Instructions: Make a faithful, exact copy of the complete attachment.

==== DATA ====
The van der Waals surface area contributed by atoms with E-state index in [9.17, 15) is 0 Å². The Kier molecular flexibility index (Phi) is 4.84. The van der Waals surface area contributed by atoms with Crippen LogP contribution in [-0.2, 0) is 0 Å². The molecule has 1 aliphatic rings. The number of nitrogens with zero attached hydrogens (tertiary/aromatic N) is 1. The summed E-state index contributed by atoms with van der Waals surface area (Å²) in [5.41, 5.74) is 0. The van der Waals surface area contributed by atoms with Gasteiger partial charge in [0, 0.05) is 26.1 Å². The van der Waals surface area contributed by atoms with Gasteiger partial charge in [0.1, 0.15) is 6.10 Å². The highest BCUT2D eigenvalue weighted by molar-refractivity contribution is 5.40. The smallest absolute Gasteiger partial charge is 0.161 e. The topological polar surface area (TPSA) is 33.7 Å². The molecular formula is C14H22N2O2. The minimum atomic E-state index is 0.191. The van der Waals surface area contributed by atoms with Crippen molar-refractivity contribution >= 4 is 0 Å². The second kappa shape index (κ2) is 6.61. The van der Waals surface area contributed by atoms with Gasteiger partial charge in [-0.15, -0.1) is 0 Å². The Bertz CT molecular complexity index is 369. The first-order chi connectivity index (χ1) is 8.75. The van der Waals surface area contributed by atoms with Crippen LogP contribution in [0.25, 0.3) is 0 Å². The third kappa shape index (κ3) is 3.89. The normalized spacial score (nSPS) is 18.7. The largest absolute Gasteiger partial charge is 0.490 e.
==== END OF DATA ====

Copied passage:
The van der Waals surface area contributed by atoms with E-state index in [9.17, 15) is 0 Å². The Kier molecular flexibility index (Phi) is 4.84. The van der Waals surface area contributed by atoms with Crippen LogP contribution in [-0.2, 0) is 0 Å². The molecule has 1 aliphatic rings. The number of nitrogens with zero attached hydrogens (tertiary/aromatic N) is 1. The summed E-state index contributed by atoms with van der Waals surface area (Å²) in [5.41, 5.74) is 0. The van der Waals surface area contributed by atoms with Gasteiger partial charge in [0, 0.05) is 26.1 Å². The van der Waals surface area contributed by atoms with Gasteiger partial charge in [0.1, 0.15) is 6.10 Å². The highest BCUT2D eigenvalue weighted by molar-refractivity contribution is 5.40. The smallest absolute Gasteiger partial charge is 0.161 e. The topological polar surface area (TPSA) is 33.7 Å². The molecular formula is C14H22N2O2. The minimum atomic E-state index is 0.191. The van der Waals surface area contributed by atoms with Crippen molar-refractivity contribution >= 4 is 0 Å². The second kappa shape index (κ2) is 6.61. The van der Waals surface area contributed by atoms with Gasteiger partial charge in [-0.15, -0.1) is 0 Å². The Bertz CT molecular complexity index is 369. The first-order chi connectivity index (χ1) is 8.75. The van der Waals surface area contributed by atoms with Crippen LogP contribution in [0.25, 0.3) is 0 Å². The third kappa shape index (κ3) is 3.89. The normalized spacial score (nSPS) is 18.7. The largest absolute Gasteiger partial charge is 0.490 e.